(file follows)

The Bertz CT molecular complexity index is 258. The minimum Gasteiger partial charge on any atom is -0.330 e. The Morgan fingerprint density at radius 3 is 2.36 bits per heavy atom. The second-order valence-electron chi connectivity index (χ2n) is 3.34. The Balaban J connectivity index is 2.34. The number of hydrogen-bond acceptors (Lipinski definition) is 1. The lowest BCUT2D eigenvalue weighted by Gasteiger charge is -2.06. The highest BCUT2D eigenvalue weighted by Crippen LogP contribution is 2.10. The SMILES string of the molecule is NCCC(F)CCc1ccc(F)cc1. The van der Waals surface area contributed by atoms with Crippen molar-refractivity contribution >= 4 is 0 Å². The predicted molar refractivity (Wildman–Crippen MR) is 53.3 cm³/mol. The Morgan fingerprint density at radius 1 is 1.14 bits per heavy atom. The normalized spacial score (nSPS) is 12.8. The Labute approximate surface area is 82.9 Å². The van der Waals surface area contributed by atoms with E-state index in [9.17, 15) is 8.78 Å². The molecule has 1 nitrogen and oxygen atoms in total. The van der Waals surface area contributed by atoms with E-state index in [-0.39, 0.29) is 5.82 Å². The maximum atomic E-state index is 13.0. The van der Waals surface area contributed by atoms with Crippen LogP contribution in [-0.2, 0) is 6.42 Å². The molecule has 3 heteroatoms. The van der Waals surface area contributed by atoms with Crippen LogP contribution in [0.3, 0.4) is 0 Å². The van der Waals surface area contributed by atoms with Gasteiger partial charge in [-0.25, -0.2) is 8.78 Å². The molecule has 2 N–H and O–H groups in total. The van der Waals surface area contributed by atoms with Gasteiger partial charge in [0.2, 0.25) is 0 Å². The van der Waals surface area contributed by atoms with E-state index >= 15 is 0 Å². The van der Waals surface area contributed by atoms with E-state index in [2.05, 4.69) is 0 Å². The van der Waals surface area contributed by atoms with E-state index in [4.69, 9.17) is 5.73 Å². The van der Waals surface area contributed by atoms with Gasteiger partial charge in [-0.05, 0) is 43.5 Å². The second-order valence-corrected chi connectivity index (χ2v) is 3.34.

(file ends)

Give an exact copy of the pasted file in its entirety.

The Bertz CT molecular complexity index is 258. The minimum Gasteiger partial charge on any atom is -0.330 e. The Morgan fingerprint density at radius 3 is 2.36 bits per heavy atom. The second-order valence-electron chi connectivity index (χ2n) is 3.34. The Balaban J connectivity index is 2.34. The number of hydrogen-bond acceptors (Lipinski definition) is 1. The lowest BCUT2D eigenvalue weighted by Gasteiger charge is -2.06. The highest BCUT2D eigenvalue weighted by Crippen LogP contribution is 2.10. The SMILES string of the molecule is NCCC(F)CCc1ccc(F)cc1. The van der Waals surface area contributed by atoms with Crippen molar-refractivity contribution >= 4 is 0 Å². The predicted molar refractivity (Wildman–Crippen MR) is 53.3 cm³/mol. The Morgan fingerprint density at radius 1 is 1.14 bits per heavy atom. The normalized spacial score (nSPS) is 12.8. The Labute approximate surface area is 82.9 Å². The van der Waals surface area contributed by atoms with E-state index in [9.17, 15) is 8.78 Å². The molecule has 1 nitrogen and oxygen atoms in total. The van der Waals surface area contributed by atoms with E-state index in [-0.39, 0.29) is 5.82 Å². The maximum atomic E-state index is 13.0. The van der Waals surface area contributed by atoms with Crippen LogP contribution in [-0.2, 0) is 6.42 Å². The molecule has 3 heteroatoms. The van der Waals surface area contributed by atoms with Crippen LogP contribution in [0.3, 0.4) is 0 Å². The van der Waals surface area contributed by atoms with Gasteiger partial charge in [-0.25, -0.2) is 8.78 Å². The molecule has 2 N–H and O–H groups in total. The van der Waals surface area contributed by atoms with Gasteiger partial charge in [0.2, 0.25) is 0 Å². The van der Waals surface area contributed by atoms with E-state index >= 15 is 0 Å². The van der Waals surface area contributed by atoms with E-state index in [2.05, 4.69) is 0 Å². The van der Waals surface area contributed by atoms with E-state index in [4.69, 9.17) is 5.73 Å². The van der Waals surface area contributed by atoms with Gasteiger partial charge in [-0.05, 0) is 43.5 Å². The second-order valence-corrected chi connectivity index (χ2v) is 3.34.